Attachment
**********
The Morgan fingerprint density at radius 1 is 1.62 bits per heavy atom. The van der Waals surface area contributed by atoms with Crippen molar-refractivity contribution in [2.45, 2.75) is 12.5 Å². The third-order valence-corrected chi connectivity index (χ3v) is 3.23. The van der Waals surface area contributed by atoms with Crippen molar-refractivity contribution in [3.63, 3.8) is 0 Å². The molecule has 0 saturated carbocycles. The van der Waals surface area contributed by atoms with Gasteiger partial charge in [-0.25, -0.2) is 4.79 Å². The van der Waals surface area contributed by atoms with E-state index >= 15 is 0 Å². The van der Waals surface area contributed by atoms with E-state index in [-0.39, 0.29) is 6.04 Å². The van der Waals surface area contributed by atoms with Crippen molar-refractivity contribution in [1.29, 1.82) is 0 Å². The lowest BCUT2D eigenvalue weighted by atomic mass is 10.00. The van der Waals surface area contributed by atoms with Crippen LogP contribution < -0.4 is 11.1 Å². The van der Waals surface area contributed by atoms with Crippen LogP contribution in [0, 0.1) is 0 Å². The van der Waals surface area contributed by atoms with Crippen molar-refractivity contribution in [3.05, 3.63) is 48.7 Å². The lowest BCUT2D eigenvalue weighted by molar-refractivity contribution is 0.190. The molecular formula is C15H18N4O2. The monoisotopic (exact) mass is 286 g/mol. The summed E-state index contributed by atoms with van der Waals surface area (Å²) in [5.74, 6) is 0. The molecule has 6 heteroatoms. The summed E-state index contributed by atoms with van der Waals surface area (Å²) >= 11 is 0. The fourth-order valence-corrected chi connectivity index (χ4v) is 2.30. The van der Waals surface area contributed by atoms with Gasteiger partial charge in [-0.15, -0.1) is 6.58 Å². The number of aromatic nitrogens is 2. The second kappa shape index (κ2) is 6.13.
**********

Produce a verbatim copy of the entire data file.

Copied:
The Morgan fingerprint density at radius 1 is 1.62 bits per heavy atom. The van der Waals surface area contributed by atoms with Crippen molar-refractivity contribution in [2.45, 2.75) is 12.5 Å². The third-order valence-corrected chi connectivity index (χ3v) is 3.23. The van der Waals surface area contributed by atoms with Crippen molar-refractivity contribution in [3.63, 3.8) is 0 Å². The molecule has 0 saturated carbocycles. The van der Waals surface area contributed by atoms with Gasteiger partial charge in [-0.25, -0.2) is 4.79 Å². The van der Waals surface area contributed by atoms with E-state index >= 15 is 0 Å². The van der Waals surface area contributed by atoms with E-state index in [-0.39, 0.29) is 6.04 Å². The van der Waals surface area contributed by atoms with Crippen molar-refractivity contribution in [1.29, 1.82) is 0 Å². The lowest BCUT2D eigenvalue weighted by atomic mass is 10.00. The van der Waals surface area contributed by atoms with Crippen LogP contribution < -0.4 is 11.1 Å². The van der Waals surface area contributed by atoms with Crippen LogP contribution in [0, 0.1) is 0 Å². The van der Waals surface area contributed by atoms with Crippen molar-refractivity contribution in [3.05, 3.63) is 48.7 Å². The lowest BCUT2D eigenvalue weighted by molar-refractivity contribution is 0.190. The molecular formula is C15H18N4O2. The monoisotopic (exact) mass is 286 g/mol. The summed E-state index contributed by atoms with van der Waals surface area (Å²) in [5.74, 6) is 0. The molecule has 6 heteroatoms. The summed E-state index contributed by atoms with van der Waals surface area (Å²) >= 11 is 0. The fourth-order valence-corrected chi connectivity index (χ4v) is 2.30. The van der Waals surface area contributed by atoms with Gasteiger partial charge in [-0.15, -0.1) is 6.58 Å². The number of aromatic nitrogens is 2. The second kappa shape index (κ2) is 6.13.